Photo by Al Clayton
After you’ve measured the size and impact of charitable giving, you can report on how it contributes to solving particular community problems.
Choose a community need that is significant for low-income people – educational opportunity, health care, or housing. Then follow these steps to do a story about what your community does to help address this need, and what role is played by charitable giving.
Describe the size of the need: Look at Census data to see the percentage of people in your community without health insurance, or with education less than a high school diploma. Compare to 10 years ago – has the proportion increased or decreased.
Ask government agencies and statewide associations about how they measure the problem, and how that has changed over time. How many are served, and how much of a shortfall do they estimate there is, between government services and the population in need? This is a way of measuring the gap that must be filled by nonprofits and charitable giving.
Compare needs to resources: Develop a list of public charities in your area that provide services for this need. You may be able to start from the total list of nonprofits for your market area, and filter by name and category. So for example, if you are looking at educational opportunity for low-income adults, eliminate from your list private schools, youth homes, and associations of educators.
Have any nonprofits in this category closed their doors for lack of funds in recent years?
Review the income of these charities. Compare the income of these nonprofits to the income for nonprofits overall. What is the total income of the public charities serving this need? What percentage is that of the total revenue for nonprofits in your area?
Look at the 990 forms for these organizations for the past three to five years. Has their income increased or decreased? What portion of their income is from government grants, and how much from private donations? Have staff numbers decreased? Are they spending more on fundraising now?
How does that affect the number of people served? Have they eliminated any services or programs?
Don’t neglect religious congregations, which often have human service projects in the community but are not required to file 990s. [As of 2010, more than a third of all private donations went to religious organizations; this has been the leading category of donation recipients nationwide for 56 consecutive years.]
Photo by Lisa Schnellinger
Gauge the impact of funding shifts: Talk to the staff at these nonprofits. How well do they feel they serve the population in need? Have they lost government grants, and if so, how did they make up for it? Do they spend more time raising money and less time providing services?
How has their program changed to fit the financial picture? Did any major donors exert influence on how the organization carries out its role in the community?
What do volunteers contribute to the effort? Does the nonprofit make any calculation of the value of volunteer time? Have volunteer hours increased or decreased?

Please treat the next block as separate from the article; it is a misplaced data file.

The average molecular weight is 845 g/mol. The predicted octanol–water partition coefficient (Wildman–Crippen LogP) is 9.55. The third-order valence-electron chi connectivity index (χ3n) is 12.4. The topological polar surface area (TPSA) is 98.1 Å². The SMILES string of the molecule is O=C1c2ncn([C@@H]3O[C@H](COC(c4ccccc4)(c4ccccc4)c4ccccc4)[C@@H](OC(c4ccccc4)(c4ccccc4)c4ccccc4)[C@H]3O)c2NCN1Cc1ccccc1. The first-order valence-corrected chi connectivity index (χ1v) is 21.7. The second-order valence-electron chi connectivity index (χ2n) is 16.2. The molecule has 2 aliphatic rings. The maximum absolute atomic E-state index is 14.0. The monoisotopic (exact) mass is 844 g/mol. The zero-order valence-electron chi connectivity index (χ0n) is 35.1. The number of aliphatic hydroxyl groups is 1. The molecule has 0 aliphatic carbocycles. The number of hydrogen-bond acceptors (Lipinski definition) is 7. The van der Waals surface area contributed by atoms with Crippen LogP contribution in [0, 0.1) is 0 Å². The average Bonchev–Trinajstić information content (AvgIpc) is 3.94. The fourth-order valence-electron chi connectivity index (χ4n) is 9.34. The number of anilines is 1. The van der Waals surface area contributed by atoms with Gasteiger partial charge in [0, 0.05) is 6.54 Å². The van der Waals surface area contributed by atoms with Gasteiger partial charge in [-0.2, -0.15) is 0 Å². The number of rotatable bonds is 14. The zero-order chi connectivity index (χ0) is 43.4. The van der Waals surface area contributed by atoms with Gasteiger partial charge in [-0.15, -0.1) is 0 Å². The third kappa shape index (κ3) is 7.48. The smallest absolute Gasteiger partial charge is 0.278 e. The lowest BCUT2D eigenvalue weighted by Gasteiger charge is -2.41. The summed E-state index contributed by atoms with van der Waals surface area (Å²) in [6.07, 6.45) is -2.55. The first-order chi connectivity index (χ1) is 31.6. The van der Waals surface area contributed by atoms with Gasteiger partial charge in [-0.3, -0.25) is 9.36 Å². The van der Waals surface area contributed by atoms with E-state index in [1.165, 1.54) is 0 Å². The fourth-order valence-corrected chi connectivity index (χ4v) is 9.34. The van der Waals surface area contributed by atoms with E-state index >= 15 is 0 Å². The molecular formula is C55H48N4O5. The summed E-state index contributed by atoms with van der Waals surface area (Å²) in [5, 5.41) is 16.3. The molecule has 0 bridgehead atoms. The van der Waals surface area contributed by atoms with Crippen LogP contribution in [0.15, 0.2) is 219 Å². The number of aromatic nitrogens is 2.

Ask them to connect you with people in the community who have been cut from programs when the money dried up.
Talk to those who benefit from public charity programs. Do they feel their needs are being met? Does it matter to them whether the service is provided by the government or a private organization?
Try to walk in their shoes, to have a sense of what it feels like to live according to the whims of charity. Sit in the emergency room and talk to people who are there because it’s the only way to get health care when you don’t have insurance. Or interview people who are standing in a long line, waiting to talk to a counselor about student loans. Spend an evening on a chilly street corner with a guy who’s begging for coins at Christmas, as he watches people come out of shiny stores carrying big packages.
Study the motivations behind giving: Talk to philanthropists and business donors in your community.
Start by reviewing the 990-PF forms of the private foundations (which can be found through any of the nonprofit data sources). Where are they contributing money? How has that changed? Have they shifted to fill gaps left by declines in government funding, or is their recipient mix basically consistent over time?
You can talk to the board members of these foundations about how they view their role in the community. Ask how their philanthropic mission has evolved over time, and what drives it.
Find individual and business donors by scanning the lists of sponsors and supporters, usually listed on printed programs of fundraising events and organization websites. You can also look for names of wealthy individuals in the “Charitable Remainder Unitrust” listings among the nonprofits in your area. These are set up as irrevocable trusts, whereby the individual receives a percentage of the assets until their death, and the remainder is given to charity.
You can ask them how they decide among the many requests for assistance. What motivates them? How do they see the role of charitable contributions in society? In what ways does supporting the community help their business, too?
Often, personal experiences move a person to contribute in a particular sector. Have their charitable donations changed over time, based on the needs of the community?